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Caribou, from The Milk of Human Kindness (Domino)

This gleeful comeback track from the Ontario artist formerly known as Manitoba further blurs the boundaries between laptop electronica, indie rock and psychedelic pop. It's still not clear how Dan Snaith's songs cohere so well, but we don't need to understand the equation E=mc{+2} to know that nukes blow up real good.

It's For You

Out Hud, from Let Us Never Speak of It Again (Kranky)

The disco-punk revival is all about getting indie kids to dance, so see if your too-cool compadres can resist the synth grooves, diva coos and heavy breathing on this Brooklyn band's latest dance-floor filler.

Eastside Story

Nas featuring Styles P and Notorious B.I.G., from The Prophecy (Independent; available at statikselektah.com)

The Game's multi-platinum debut boasted mind-blowing production marred only by the Compton rapper's lacklustre flow. So mix-tape DJ Statik Selektah swiped the gangsta upstart's Westside Story beat and added New York's finest MCs, including a lost verse from the late Biggie Smalls.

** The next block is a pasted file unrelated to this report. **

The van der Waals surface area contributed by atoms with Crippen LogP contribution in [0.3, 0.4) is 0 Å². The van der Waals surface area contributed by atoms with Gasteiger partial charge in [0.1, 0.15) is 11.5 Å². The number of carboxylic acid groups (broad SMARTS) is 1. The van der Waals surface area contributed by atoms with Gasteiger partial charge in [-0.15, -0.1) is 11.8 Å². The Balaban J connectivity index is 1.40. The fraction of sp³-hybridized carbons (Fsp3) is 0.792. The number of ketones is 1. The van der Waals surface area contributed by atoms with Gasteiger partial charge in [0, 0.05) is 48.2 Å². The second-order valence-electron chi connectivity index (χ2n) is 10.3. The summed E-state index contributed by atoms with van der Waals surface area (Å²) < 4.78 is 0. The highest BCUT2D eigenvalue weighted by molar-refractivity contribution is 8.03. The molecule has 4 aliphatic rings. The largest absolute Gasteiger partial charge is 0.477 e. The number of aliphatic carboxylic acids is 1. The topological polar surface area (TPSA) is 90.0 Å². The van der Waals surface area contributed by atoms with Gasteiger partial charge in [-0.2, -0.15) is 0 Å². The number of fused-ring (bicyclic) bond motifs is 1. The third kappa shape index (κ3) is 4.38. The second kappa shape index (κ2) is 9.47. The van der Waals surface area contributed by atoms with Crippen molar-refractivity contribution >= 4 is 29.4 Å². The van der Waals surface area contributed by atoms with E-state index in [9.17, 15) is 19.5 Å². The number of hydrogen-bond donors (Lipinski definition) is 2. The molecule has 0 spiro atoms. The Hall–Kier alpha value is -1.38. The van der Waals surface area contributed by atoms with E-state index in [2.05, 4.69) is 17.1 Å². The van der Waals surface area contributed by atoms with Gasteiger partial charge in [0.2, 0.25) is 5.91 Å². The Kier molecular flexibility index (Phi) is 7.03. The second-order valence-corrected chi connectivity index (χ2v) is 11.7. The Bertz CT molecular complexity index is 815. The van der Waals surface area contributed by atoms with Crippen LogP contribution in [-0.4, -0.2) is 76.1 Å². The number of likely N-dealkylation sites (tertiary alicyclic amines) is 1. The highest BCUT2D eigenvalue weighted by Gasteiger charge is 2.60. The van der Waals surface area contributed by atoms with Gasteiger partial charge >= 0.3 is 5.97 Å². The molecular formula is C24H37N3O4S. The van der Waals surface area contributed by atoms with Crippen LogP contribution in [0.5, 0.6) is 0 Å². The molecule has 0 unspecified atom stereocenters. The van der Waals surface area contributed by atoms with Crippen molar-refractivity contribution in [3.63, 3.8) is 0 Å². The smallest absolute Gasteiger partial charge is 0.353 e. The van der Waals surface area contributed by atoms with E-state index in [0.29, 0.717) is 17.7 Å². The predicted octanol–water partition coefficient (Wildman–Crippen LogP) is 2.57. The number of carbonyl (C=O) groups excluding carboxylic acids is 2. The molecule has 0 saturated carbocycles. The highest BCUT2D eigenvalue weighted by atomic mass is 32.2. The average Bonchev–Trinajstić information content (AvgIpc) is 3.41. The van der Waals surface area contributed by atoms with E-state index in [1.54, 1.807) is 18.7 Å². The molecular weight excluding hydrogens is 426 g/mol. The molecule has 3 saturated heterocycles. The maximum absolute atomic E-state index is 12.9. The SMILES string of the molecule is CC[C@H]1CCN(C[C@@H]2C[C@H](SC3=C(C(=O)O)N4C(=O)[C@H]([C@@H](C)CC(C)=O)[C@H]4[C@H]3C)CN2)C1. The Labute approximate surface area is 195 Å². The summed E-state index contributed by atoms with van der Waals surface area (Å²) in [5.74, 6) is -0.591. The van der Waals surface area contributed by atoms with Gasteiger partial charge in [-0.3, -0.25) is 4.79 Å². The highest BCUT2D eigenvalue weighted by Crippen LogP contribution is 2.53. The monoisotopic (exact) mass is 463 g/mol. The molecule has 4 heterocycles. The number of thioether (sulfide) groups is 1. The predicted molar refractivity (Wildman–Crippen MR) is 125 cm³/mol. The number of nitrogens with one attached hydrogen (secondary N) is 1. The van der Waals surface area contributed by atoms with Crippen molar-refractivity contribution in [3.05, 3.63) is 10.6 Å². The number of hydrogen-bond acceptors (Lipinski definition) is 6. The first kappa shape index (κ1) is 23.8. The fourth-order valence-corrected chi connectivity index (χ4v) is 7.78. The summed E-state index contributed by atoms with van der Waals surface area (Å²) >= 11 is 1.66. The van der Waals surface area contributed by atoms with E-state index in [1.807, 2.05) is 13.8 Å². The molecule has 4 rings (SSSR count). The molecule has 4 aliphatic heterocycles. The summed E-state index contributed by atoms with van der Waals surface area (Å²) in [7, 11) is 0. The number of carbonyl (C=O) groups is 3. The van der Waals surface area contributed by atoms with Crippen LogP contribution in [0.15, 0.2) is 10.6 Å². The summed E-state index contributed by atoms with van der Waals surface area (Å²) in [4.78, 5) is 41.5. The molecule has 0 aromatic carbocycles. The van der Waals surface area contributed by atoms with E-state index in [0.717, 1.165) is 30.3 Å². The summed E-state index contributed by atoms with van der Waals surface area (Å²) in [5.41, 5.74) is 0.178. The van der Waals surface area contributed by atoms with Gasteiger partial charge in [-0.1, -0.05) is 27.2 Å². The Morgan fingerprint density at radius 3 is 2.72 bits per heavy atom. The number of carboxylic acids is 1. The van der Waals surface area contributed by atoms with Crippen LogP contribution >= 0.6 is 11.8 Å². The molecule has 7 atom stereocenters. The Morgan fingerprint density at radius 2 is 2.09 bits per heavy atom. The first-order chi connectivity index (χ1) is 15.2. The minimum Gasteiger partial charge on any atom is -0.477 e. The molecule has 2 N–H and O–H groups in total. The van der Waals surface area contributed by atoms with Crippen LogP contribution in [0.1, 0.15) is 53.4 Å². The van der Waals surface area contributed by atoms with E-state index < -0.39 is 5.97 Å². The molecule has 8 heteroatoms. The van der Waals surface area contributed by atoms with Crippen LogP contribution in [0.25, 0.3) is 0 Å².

How Do I Let A Good Man Down?

Sharon Jones and the Dap-Kings, from Naturally (Daptone)

The neo-soul scene may emulate the past, but don't settle for a facsimile. Jones spits out the real retro deal on this bass-plucked album opener, fusing funky instrumentation with a gospel-fried vocal about ditching the good guy for a bad apple.

Are You Ready

Blue Rodeo, from Are You Ready (Warner)

Two decades into their run, the Toronto roots-rockers have, well, returned to their roots. The titular song of their 10th studio album transforms Greg Keelor's eulogy to his father from a mournful ballad on his solo album into a blues-rocker befitting a whisky-and-cigarette-soaked Irish wake.

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